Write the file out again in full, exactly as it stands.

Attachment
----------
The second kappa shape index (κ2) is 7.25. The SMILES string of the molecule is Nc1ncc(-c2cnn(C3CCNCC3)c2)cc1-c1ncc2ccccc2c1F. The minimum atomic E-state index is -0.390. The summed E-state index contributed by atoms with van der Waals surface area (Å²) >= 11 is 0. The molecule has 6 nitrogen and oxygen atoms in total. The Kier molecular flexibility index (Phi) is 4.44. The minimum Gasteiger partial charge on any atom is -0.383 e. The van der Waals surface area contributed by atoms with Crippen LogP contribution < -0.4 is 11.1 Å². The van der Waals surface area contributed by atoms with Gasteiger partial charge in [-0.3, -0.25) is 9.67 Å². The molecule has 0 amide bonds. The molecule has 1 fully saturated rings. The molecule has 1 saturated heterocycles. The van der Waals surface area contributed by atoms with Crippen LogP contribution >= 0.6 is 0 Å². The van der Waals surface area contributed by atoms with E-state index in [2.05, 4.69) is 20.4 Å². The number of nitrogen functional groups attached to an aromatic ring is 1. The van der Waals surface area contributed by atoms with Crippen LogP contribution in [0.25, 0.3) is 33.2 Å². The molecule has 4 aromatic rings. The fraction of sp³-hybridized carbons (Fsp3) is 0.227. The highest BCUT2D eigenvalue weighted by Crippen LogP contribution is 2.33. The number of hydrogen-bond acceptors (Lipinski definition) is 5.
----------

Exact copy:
The second kappa shape index (κ2) is 7.25. The SMILES string of the molecule is Nc1ncc(-c2cnn(C3CCNCC3)c2)cc1-c1ncc2ccccc2c1F. The minimum atomic E-state index is -0.390. The summed E-state index contributed by atoms with van der Waals surface area (Å²) >= 11 is 0. The molecule has 6 nitrogen and oxygen atoms in total. The Kier molecular flexibility index (Phi) is 4.44. The minimum Gasteiger partial charge on any atom is -0.383 e. The van der Waals surface area contributed by atoms with Crippen LogP contribution < -0.4 is 11.1 Å². The van der Waals surface area contributed by atoms with Gasteiger partial charge in [-0.3, -0.25) is 9.67 Å². The molecule has 0 amide bonds. The molecule has 1 fully saturated rings. The molecule has 1 saturated heterocycles. The van der Waals surface area contributed by atoms with Crippen LogP contribution >= 0.6 is 0 Å². The van der Waals surface area contributed by atoms with E-state index in [2.05, 4.69) is 20.4 Å². The number of nitrogen functional groups attached to an aromatic ring is 1. The van der Waals surface area contributed by atoms with Crippen LogP contribution in [0.25, 0.3) is 33.2 Å². The molecule has 4 aromatic rings. The fraction of sp³-hybridized carbons (Fsp3) is 0.227. The highest BCUT2D eigenvalue weighted by Crippen LogP contribution is 2.33. The number of hydrogen-bond acceptors (Lipinski definition) is 5.